Bugs on the bayou (part two) – butterflies, termites and ants.
Editor’s note: This is the second part of a three part post on some of my thoughts on the theoretical importance of insects in the Mississippi River delta. If you haven’t read part one you should do that now.
I fortuitously discovered the above spectacular radar image of ‘ground clutter,’ resulting from millions of birds migrating across the Mississippi River delta. A radar image from SW Louisiana (below) shows that all of south Louisiana is critical to bird migration.
Imagine the biomass of coastal insects required to feed such enormous flocks of hungry migrating insectivores. This is one dramatic piece of evidence that coastal bugs are universally critical – and important barometers of coastal ecosystem health.
I originally conceived of this post as being limited to three functionally important groups of insects (termites, ants and mosquitoes). Butterflies were added as an afterthought, partly because their larval stages are important both as herbivores and prey in coastal marshes and swampforests, but also because adult butterflies have mesmerized humans and been given a mystical esthetic status throughout at least the 5+ millennia of recorded history.
The order in which these groups are discussed relates to their trophic level, from herbivores and cellulose eaters (butterflies and termites) to predators (ants) to highly specialized parasites (mosquitoes). The biomass of these broad groups declines with their trophic “distance” from solar energy, with herbivores and detritivores (primary consumers) being most abundant and parasites having the lowest bimass (see graphic).
Monarch butterlies exist over much of the world, including Australia, Europe, Asia and the Western Hemisphere. What is extraordinary, however, is that the entire New World population of this species completes an annual 4,000 mile round trip migration from Mexico through Texas and Louisiana into Canada and back again – a trip that involves four generations. This migration is said to be absolutely unique throughout the animal kingdom. See map on the left.
I previously called attention to the curious apparent disinterest in insects by coastal ecologists. The exception that best proves this rule is Edward Osborne (EO) Wilson, the famously brilliant and prolific ecologist and evolutionist who since childhood has recognized the functional significance of insects, especially social insects. Here’s a wonderful quote by Wilson and his co-author Bert Holldobler in a 2005 treatise on insect evolution.
Humanity lives in a world largely filled by prokaryotes, fungi, flowering plants, nematode worms, spiders, mites, and six ecological keystone insect groups: termites, hemipteran “true” bugs, phytophagan beetles, cyclorraphan flies, glossatan moths, and hymenopterans, the last comprising bees, wasps— and ants.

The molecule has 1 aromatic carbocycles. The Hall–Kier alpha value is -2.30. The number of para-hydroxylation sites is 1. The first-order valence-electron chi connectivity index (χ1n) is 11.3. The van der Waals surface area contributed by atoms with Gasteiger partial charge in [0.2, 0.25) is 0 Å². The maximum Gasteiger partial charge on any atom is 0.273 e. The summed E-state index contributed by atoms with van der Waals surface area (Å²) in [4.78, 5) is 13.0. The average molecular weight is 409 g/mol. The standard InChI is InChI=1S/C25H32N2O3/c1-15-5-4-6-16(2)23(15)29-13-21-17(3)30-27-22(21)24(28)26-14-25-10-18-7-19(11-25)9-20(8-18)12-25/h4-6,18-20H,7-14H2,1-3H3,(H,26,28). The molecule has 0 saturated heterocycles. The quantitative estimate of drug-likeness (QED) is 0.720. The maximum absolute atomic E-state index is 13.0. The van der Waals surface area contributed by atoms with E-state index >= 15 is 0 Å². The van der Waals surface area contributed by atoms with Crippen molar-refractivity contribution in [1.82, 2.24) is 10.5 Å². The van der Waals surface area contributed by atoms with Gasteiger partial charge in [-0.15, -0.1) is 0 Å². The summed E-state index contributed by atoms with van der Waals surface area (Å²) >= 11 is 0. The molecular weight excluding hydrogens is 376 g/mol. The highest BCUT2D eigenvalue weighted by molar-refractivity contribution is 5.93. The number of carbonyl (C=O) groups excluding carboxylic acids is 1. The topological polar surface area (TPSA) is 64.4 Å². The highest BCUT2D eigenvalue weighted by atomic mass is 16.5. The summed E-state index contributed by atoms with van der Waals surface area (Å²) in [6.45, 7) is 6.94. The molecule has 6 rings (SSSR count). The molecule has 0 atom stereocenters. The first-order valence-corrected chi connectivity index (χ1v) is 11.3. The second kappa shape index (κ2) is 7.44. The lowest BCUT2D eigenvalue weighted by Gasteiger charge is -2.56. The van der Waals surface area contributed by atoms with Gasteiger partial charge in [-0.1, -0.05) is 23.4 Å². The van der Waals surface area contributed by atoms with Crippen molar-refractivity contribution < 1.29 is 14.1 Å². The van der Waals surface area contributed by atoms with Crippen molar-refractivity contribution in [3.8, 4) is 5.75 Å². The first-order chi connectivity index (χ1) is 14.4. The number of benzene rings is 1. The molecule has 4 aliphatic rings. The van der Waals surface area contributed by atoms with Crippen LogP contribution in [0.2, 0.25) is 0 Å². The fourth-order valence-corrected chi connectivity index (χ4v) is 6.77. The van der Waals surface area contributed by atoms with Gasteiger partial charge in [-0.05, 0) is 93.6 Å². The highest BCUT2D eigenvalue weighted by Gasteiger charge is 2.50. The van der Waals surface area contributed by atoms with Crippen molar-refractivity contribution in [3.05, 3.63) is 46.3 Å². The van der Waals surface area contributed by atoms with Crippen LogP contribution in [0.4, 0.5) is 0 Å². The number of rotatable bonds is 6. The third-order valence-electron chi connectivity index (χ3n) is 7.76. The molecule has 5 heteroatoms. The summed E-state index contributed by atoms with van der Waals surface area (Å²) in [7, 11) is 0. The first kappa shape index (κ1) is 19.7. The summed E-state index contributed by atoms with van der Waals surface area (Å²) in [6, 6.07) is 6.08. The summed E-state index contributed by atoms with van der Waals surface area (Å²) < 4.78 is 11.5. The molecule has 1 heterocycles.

As stated in the first part of my post on coastal bugs I arbitrarily selected three groups to represent the potential impact of insects in south Louisiana: termites, ants and mosquitoes. My arbitrary decision was vindicated when I discovered that EO Wilson lists termites and ants as two of six keystone groups of insects.
Termites are descendants of perhaps the least popular insect group on Earth, the cockroaches. Here’s a quote that explains the relationship:
…one of the most interesting aspects of cockroach classification is that of Termites now being thought of as a family of eusocial (living together in a colony with only some individuals being able to reproduce) cockroaches. Termites were previously thought to be a separate order (Isoptera) of their own.
The following quotes are taken from the web page of Dr. Sai Bhaskar Reddy Nakka, an agronomy specialist (with an interest in climate change). In marked contrast to ecosystem ecologists such as EO Wilson, Nakka describes termites in anthropocentric and pejorative terms. For example he notes that they cause enormous economic damage to human-built structures. I bolded some words and phrases that are non-scientific, subjective or anthropocentric.
The total weight of all the termites on Earth is estimated to be much greater than the total weight of all the humans on Earth. There are some 4 billion tons of them. It is said that about 700 kg of termites exist for every human on the planet. In terms of carbon churn and methane they contribute the most as compared to other living species on earth. They eat everything cellulose, often even living plant tissues. Termites annually consume food on an average rate of seven times of their own biomass.
…The type of plants that do manage to survive in termite areas are those which devote a great deal of energy to producing anti termite toxins. Acacias and all types of magnificent mahogany tress all derive from the selective pressure to avoid being gobbled up by termites.